Are You An Effective Communicator?
One afternoon, my manager forwarded an email advising a change in policy. In short, to gain control of how clients contact our department, we were to provide one central email address, one central telephone number and one central fax number. Knowing that our personal contact information (email, direct line and personal fax) was provided in our signature lines, I forwarded a clarification email to her asking if we were to also modify our signatures to include only the department’s information. Her response came in the form of a question, “Do you have the department’s contact information in your signature or do you have your personal information?”
First, I can’t stand responding to a “Yes” or “No” question with another question, but I realize that’s my personal issue. Second, and little more disturbing, her response seemed to teeter on smart-aleckness. It appeared she was insinuating that my question was stupid. It also appeared that way to rest of the group as she copied everyone on her response to me. Of course our personal contact information is in our signatures. That was the department policy up to then. My cubicle neighbor whispered, “Just ignore it. Don’t respond.”
I took a deep breath and followed her advice…for about ten minutes. Although I wanted to respond in kind to the manager, I decided to take the high road. I sent a short but innocent reply to her question – “My personal contact information is in my signature. I will change it to the department’s contact information. Thank you.”
She sent an immediate reply. “There must be some miscommunication. We are not changing our email signatures. I meant for us to just provide the email, telephone and fax if clients ask how to contact us.”
Many, after reading her earlier response, had already begun the process of modifying their signatures. Why didn’t she just advise that in the beginning, they grumbled. I, on the other hand, thought of making a peanut butter and jelly sandwich.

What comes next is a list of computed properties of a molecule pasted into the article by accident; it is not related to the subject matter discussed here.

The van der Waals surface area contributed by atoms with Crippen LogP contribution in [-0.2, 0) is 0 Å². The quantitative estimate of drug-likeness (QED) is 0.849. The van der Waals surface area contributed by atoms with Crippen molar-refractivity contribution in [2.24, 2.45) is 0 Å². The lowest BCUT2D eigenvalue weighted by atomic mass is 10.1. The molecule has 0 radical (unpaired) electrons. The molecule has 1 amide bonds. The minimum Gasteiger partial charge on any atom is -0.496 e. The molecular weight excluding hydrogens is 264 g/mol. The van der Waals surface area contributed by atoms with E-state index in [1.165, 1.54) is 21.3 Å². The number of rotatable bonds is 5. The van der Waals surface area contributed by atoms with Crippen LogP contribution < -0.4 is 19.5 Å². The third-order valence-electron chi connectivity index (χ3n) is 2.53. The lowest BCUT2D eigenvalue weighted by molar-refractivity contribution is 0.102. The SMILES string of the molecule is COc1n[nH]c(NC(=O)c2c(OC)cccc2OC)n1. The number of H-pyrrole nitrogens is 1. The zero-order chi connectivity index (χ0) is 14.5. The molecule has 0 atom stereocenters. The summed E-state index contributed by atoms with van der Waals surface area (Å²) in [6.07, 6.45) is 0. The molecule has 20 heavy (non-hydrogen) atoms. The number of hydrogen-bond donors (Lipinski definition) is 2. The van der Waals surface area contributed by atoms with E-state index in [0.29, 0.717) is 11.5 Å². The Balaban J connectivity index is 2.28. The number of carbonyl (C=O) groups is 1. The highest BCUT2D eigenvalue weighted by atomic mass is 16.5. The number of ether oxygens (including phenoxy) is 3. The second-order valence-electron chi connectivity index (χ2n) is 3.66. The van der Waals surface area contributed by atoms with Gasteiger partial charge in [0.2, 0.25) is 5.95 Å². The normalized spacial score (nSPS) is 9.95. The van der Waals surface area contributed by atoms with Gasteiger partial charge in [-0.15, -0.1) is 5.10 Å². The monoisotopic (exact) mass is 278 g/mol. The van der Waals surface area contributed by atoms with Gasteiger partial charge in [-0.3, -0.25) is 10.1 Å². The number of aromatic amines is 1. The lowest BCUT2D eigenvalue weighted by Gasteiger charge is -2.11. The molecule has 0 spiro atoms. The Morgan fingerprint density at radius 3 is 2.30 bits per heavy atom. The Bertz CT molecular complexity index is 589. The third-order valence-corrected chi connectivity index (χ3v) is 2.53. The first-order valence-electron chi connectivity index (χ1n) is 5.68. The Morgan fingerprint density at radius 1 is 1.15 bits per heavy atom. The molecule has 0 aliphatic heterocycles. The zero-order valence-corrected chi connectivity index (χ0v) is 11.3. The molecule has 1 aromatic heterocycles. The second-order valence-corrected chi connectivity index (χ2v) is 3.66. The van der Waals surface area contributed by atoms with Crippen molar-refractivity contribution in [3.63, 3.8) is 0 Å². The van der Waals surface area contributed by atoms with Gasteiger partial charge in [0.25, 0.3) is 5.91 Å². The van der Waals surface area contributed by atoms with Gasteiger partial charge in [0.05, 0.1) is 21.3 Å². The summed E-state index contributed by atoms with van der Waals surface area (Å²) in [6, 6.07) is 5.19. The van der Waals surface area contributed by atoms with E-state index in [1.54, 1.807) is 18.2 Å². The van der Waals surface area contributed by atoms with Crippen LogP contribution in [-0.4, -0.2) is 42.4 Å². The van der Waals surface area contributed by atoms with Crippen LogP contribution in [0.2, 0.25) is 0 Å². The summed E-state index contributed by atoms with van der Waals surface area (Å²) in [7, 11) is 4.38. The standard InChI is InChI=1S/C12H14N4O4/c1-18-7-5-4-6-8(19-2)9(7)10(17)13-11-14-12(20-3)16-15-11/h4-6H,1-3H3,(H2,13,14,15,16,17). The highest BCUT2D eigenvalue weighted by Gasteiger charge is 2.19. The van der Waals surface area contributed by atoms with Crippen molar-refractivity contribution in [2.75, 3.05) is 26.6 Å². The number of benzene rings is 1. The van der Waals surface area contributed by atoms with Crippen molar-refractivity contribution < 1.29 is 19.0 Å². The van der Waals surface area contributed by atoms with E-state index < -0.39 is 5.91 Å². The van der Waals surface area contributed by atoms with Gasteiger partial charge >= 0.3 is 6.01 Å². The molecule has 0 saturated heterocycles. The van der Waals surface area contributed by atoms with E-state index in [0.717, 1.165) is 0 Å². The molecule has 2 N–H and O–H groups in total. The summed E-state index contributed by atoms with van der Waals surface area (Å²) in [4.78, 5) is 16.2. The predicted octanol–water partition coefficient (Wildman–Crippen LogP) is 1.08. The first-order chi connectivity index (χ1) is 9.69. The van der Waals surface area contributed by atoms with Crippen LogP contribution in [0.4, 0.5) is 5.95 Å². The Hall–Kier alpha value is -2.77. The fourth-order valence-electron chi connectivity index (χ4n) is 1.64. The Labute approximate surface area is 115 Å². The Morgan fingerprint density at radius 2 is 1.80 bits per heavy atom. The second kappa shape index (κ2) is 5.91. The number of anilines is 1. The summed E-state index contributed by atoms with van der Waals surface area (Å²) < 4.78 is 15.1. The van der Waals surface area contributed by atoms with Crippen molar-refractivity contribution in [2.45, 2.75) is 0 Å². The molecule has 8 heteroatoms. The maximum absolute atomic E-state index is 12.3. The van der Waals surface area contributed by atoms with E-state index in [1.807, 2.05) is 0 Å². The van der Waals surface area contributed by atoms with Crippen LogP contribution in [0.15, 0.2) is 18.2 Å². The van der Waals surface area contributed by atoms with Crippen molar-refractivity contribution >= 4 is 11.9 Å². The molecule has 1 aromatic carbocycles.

The Peanut Butter and Jelly Sandwich
I was a manager at a previous job. All managers were required to attend quarterly sessions dedicated to different aspects of managing groups. One session focused on communication. The instructor arrived with a loaf of bread, a spoon, a knife, a jar of peanut butter and a jar of jelly. We were told to pretend the instructor did not know how to make a sandwich and to provide precise instructions. First, we advised the instructor to take two slices of bread. The instructor looked at the loaf of bread then gave us a puzzled look. We again provided the instruction of getting two slices of bread. She just looked at us, confused. Finally, she said, “Remember, I don’t have a clue about making a sandwich. How do I ‘get’ the slices of bread?”
What appeared as common sense to us – untie the twist on the bread wrapper and remove two slices of bread – was not communicated to the instructor, a person who had never made a sandwich. The lesson taught us not to assume another person understands what we meanbut to make sure we clearly and effectively communicate what needs to be done. It was a similar lesson I learned back in a college communication class: if what you are saying is not understood by the receiver, it is not the receiver’s responsibility to figure it out, it is your responsibility to make it understandable.
If it seems others are constantly misinterpreting your instructions and comments, take the time to think of a peanut butter and jelly sandwich. Are you clearly communicating or are you putting the responsibility on others to figure out what you mean?